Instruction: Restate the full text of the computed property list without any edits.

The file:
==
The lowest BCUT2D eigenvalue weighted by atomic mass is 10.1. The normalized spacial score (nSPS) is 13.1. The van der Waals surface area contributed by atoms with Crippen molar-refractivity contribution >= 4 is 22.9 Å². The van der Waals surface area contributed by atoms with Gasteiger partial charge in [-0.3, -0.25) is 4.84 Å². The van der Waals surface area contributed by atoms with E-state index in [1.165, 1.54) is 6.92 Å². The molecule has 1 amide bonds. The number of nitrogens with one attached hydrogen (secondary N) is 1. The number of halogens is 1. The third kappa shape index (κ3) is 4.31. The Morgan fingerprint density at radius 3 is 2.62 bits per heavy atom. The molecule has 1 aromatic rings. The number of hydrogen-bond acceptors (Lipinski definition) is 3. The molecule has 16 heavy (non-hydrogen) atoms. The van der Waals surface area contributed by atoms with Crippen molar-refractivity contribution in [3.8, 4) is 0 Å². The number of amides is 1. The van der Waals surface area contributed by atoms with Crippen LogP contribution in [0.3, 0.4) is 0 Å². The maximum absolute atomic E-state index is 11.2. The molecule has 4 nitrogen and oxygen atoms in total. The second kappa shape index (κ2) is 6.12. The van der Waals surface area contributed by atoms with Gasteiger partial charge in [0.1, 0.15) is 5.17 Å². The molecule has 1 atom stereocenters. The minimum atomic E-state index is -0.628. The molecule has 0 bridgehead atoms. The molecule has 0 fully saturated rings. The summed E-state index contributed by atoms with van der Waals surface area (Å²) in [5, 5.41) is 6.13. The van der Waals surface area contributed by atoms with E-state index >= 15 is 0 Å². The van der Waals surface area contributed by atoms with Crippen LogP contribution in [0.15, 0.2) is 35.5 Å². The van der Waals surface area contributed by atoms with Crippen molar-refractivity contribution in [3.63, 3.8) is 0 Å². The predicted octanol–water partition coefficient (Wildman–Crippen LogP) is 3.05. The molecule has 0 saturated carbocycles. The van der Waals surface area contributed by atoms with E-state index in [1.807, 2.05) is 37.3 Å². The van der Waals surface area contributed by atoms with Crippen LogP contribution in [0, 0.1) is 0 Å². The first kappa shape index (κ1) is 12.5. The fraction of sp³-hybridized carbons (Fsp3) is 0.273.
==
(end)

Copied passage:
The lowest BCUT2D eigenvalue weighted by atomic mass is 10.1. The normalized spacial score (nSPS) is 13.1. The van der Waals surface area contributed by atoms with Crippen molar-refractivity contribution >= 4 is 22.9 Å². The van der Waals surface area contributed by atoms with Gasteiger partial charge in [-0.3, -0.25) is 4.84 Å². The van der Waals surface area contributed by atoms with E-state index in [1.165, 1.54) is 6.92 Å². The molecule has 1 amide bonds. The number of nitrogens with one attached hydrogen (secondary N) is 1. The number of halogens is 1. The third kappa shape index (κ3) is 4.31. The Morgan fingerprint density at radius 3 is 2.62 bits per heavy atom. The molecule has 1 aromatic rings. The number of hydrogen-bond acceptors (Lipinski definition) is 3. The molecule has 16 heavy (non-hydrogen) atoms. The van der Waals surface area contributed by atoms with Crippen molar-refractivity contribution in [3.8, 4) is 0 Å². The number of amides is 1. The van der Waals surface area contributed by atoms with Crippen LogP contribution in [0.3, 0.4) is 0 Å². The maximum absolute atomic E-state index is 11.2. The molecule has 4 nitrogen and oxygen atoms in total. The second kappa shape index (κ2) is 6.12. The van der Waals surface area contributed by atoms with Gasteiger partial charge in [0.1, 0.15) is 5.17 Å². The molecule has 1 atom stereocenters. The minimum atomic E-state index is -0.628. The molecule has 0 bridgehead atoms. The molecule has 0 fully saturated rings. The summed E-state index contributed by atoms with van der Waals surface area (Å²) in [5, 5.41) is 6.13. The van der Waals surface area contributed by atoms with E-state index >= 15 is 0 Å². The van der Waals surface area contributed by atoms with Crippen LogP contribution in [0.15, 0.2) is 35.5 Å². The van der Waals surface area contributed by atoms with Crippen molar-refractivity contribution in [3.63, 3.8) is 0 Å². The predicted octanol–water partition coefficient (Wildman–Crippen LogP) is 3.05. The molecule has 0 saturated carbocycles. The van der Waals surface area contributed by atoms with E-state index in [1.807, 2.05) is 37.3 Å². The van der Waals surface area contributed by atoms with Crippen LogP contribution in [0, 0.1) is 0 Å². The first kappa shape index (κ1) is 12.5. The fraction of sp³-hybridized carbons (Fsp3) is 0.273.